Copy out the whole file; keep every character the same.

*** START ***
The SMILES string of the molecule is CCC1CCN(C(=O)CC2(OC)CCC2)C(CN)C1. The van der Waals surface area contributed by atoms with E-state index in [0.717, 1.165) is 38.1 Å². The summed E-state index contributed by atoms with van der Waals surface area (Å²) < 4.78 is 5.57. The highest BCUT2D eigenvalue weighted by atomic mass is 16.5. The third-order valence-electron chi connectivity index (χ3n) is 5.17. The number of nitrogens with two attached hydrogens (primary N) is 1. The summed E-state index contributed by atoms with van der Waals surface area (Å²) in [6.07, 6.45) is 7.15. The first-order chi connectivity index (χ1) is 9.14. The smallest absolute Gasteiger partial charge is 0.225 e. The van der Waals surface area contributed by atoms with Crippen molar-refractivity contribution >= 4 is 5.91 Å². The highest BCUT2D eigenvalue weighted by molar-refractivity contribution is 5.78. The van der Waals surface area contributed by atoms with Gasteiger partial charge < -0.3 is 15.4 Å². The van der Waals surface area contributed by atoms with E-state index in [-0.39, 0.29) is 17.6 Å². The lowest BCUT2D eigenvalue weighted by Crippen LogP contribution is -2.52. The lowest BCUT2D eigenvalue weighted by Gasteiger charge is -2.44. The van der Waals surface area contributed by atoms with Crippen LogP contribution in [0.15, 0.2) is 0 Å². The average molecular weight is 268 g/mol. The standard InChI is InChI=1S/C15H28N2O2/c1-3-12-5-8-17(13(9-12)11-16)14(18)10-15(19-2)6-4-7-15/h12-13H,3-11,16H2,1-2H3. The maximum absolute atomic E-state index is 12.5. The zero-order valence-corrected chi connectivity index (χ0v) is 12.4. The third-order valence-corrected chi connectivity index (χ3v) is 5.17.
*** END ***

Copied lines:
The SMILES string of the molecule is CCC1CCN(C(=O)CC2(OC)CCC2)C(CN)C1. The van der Waals surface area contributed by atoms with E-state index in [0.717, 1.165) is 38.1 Å². The summed E-state index contributed by atoms with van der Waals surface area (Å²) < 4.78 is 5.57. The highest BCUT2D eigenvalue weighted by atomic mass is 16.5. The third-order valence-electron chi connectivity index (χ3n) is 5.17. The number of nitrogens with two attached hydrogens (primary N) is 1. The summed E-state index contributed by atoms with van der Waals surface area (Å²) in [6.07, 6.45) is 7.15. The first-order chi connectivity index (χ1) is 9.14. The smallest absolute Gasteiger partial charge is 0.225 e. The van der Waals surface area contributed by atoms with Crippen molar-refractivity contribution >= 4 is 5.91 Å². The highest BCUT2D eigenvalue weighted by molar-refractivity contribution is 5.78. The van der Waals surface area contributed by atoms with Gasteiger partial charge < -0.3 is 15.4 Å². The van der Waals surface area contributed by atoms with E-state index in [-0.39, 0.29) is 17.6 Å². The lowest BCUT2D eigenvalue weighted by Crippen LogP contribution is -2.52. The lowest BCUT2D eigenvalue weighted by Gasteiger charge is -2.44. The van der Waals surface area contributed by atoms with Crippen LogP contribution in [0.15, 0.2) is 0 Å². The average molecular weight is 268 g/mol. The standard InChI is InChI=1S/C15H28N2O2/c1-3-12-5-8-17(13(9-12)11-16)14(18)10-15(19-2)6-4-7-15/h12-13H,3-11,16H2,1-2H3. The maximum absolute atomic E-state index is 12.5. The zero-order valence-corrected chi connectivity index (χ0v) is 12.4. The third-order valence-corrected chi connectivity index (χ3v) is 5.17.